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As WMFE prepares to sell out to a religious broadcaster, the community wonders what’s next for public television in Orlando

Photo: Illustration by Noah Scalin, License: N/A

Illustration by Noah Scalin

Photo: , License: N/A

If the sale of WMFE goes through as requested, viewers accustomed to tuning in to Channel 24 to watch such PBS favorites as “NOVA” and the “Jim Lehrer Newshour” will likely see their favorite programs replaced by “The Gospel Music Showcase,” “John Hagee Today” and “Marcus Lamb Ministries.” Parents who tune in looking for “Sesame Street” may find in its place “Gospel Bill” or “My Destiny Place,” a children’s show about entrepreneurship that helps kids “discover their God-given destinies.”

That’s because the company interested in buying WMFE’s license, Community Educators of Orlando, is a newly created local unit of Texas-based Christian broadcaster Daystar Television Networks.

The company’s application to buy the license states that it will dedicate more than 50 percent of its airtime to educational, cultural, public affairs, news and religious programming. “Educational programming will be provided in conjunction with University of Central Florida,” the application states. “Furthermore, CEO [Community Educators of Orlando] will provide multicultural programming to the fast-growing segments of the population comprised of Hispanics, African-Americans and Asians, which are currently vastly underserved. CEO also proposes to offer interdenominational religious education.”

The application states that the organization’s programming will deal with crime, drugs, teen pregnancy referrals, marriage counseling and job fairs.

The president and vice president of the board of Community Educators of Orlando are Marcus and Joni Lamb, the founders of Daystar. According to a biography posted on his website, in the 1980s Marcus Lamb was a successful evangelist who traveled to churches around the country. “He had no intention of changing his ministry,” the biography says, “but God had other plans. While on a trip to Israel with his bride of seven months, Marcus heard God speak to him, ‘Go to Montgomery, Alabama, and build a Christian TV station.’ After fasting and praying with Joni, Marcus knew God had indeed spoken to him and that they must go to Alabama.”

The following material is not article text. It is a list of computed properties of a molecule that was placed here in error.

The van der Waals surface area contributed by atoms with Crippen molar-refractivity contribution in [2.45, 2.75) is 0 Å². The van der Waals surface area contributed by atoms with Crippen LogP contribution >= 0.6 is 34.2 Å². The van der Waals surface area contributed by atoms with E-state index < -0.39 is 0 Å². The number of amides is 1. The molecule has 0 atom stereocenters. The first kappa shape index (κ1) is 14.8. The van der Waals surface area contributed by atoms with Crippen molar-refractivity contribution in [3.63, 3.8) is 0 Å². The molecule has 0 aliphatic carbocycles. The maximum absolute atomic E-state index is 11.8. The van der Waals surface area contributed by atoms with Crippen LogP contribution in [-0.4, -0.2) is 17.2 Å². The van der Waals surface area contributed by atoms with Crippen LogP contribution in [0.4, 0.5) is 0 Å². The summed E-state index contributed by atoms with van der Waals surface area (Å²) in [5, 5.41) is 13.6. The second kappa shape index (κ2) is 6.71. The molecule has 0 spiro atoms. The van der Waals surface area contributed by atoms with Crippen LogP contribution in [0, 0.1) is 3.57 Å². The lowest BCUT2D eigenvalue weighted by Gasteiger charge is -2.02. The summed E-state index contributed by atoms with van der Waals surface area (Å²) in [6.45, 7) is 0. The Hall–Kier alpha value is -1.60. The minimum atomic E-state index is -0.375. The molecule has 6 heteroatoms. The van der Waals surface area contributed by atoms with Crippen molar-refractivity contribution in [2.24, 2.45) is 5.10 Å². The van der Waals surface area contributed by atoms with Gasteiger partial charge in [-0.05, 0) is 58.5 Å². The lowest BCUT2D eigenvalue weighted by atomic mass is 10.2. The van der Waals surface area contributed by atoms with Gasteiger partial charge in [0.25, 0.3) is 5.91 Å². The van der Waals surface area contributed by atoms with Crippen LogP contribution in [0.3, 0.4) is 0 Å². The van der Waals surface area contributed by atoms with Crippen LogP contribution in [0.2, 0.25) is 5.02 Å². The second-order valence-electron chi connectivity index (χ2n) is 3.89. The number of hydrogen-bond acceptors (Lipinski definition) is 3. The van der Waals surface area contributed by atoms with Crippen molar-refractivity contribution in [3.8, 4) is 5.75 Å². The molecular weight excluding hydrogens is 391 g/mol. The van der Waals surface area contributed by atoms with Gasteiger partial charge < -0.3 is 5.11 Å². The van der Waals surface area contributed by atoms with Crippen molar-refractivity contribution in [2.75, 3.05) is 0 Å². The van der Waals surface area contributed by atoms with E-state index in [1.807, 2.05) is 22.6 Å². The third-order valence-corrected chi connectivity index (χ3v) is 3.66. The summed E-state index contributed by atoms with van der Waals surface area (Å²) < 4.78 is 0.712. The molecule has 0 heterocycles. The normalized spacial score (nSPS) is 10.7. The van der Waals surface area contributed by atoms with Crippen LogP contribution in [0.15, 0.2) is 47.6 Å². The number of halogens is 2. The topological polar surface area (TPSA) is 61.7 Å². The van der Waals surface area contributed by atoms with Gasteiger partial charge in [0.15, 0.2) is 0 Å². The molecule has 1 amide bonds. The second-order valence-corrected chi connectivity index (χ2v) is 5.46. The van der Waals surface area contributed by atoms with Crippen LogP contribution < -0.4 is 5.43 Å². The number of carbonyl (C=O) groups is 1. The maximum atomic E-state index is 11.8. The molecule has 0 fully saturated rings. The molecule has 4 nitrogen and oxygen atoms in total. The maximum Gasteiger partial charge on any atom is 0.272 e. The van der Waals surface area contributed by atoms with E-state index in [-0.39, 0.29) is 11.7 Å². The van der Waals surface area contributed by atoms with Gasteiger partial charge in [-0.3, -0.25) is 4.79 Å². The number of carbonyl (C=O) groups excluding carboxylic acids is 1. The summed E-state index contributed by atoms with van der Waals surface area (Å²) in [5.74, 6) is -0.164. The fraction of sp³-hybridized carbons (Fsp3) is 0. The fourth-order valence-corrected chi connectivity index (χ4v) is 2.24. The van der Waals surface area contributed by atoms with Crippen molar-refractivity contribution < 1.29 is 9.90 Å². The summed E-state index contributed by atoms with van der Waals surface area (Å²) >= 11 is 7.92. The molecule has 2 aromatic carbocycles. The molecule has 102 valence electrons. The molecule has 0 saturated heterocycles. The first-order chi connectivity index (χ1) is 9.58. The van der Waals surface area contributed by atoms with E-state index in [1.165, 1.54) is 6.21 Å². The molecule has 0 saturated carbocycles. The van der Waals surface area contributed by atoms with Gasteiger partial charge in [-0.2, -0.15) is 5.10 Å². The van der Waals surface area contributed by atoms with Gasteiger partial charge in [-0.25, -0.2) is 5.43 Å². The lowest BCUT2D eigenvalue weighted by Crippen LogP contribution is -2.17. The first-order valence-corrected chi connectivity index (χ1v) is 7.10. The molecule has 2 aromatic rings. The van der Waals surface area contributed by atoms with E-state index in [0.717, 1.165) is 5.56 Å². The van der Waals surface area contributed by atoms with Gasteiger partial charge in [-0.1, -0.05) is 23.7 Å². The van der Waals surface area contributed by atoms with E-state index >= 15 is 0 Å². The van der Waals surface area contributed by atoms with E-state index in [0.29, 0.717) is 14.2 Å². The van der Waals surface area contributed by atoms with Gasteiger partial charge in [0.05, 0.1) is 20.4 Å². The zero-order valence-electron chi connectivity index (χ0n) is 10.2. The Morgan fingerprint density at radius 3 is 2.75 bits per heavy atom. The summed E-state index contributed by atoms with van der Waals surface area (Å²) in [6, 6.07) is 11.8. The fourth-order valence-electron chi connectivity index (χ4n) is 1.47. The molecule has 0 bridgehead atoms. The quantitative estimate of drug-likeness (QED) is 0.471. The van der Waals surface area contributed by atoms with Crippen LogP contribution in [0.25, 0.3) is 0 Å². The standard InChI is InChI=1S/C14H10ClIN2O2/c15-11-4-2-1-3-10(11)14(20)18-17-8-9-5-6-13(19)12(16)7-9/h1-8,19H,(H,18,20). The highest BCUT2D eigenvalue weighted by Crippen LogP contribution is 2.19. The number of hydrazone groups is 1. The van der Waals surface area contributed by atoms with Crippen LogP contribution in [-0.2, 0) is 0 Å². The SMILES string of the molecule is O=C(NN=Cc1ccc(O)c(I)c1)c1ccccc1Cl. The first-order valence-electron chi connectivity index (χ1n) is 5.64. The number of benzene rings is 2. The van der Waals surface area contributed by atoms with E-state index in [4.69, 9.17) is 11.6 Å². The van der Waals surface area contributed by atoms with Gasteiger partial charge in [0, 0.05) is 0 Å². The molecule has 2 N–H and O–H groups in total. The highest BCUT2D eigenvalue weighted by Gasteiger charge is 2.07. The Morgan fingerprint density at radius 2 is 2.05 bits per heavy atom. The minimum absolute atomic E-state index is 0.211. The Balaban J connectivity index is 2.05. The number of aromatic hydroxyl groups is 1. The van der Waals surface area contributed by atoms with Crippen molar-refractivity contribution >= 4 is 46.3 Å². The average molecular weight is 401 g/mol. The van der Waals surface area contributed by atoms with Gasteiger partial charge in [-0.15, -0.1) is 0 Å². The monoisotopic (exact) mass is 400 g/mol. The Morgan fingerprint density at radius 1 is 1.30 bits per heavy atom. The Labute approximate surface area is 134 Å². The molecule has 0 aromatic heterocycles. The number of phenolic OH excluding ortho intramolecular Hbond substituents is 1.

The Lambs set up a fledgling station that they operated for seven years, but in the early 1990s, they sold it and moved to Texas, where they started over. There, the broadcasting company they founded, called Daystar, expanded rapidly, and today it claims to be the second-largest, fastest-growing Christian TV network in the world, broadcasting “in every country in the world and every state in the U.S. The mission of Daystar is the same as it has always been for Marcus Lamb: Reach as many people as possible, through every means available, with the Gospel of Jesus Christ.”

Interestingly, the name Daystar is not mentioned anywhere in the FCC application to purchase WMFE. Instead, the application positions Community Educators of Orlando as a primarily local entity: “A majority of the board of directors of CEO are broadly representative of the community and are local and live in the Orlando, Florida, or nearby greater metro area,” it states. The local board members include family practice physician and best-selling author Dr. Don Colbert, who wrote, among other books, The Bible Cure for Stress and Headache and What Would Jesus Eat? (the application notes that Colbert was asked by PBS “to do a TV series for them to air on PBS TV stations”); David Uth, director of the First Baptist Church in Orlando, the largest church in the city; and Steven Strang of Lake Mary, founder of Charisma Media, who was recognized by Time magazine in 2005 “as one of the nation’s most influential evangelicals.”

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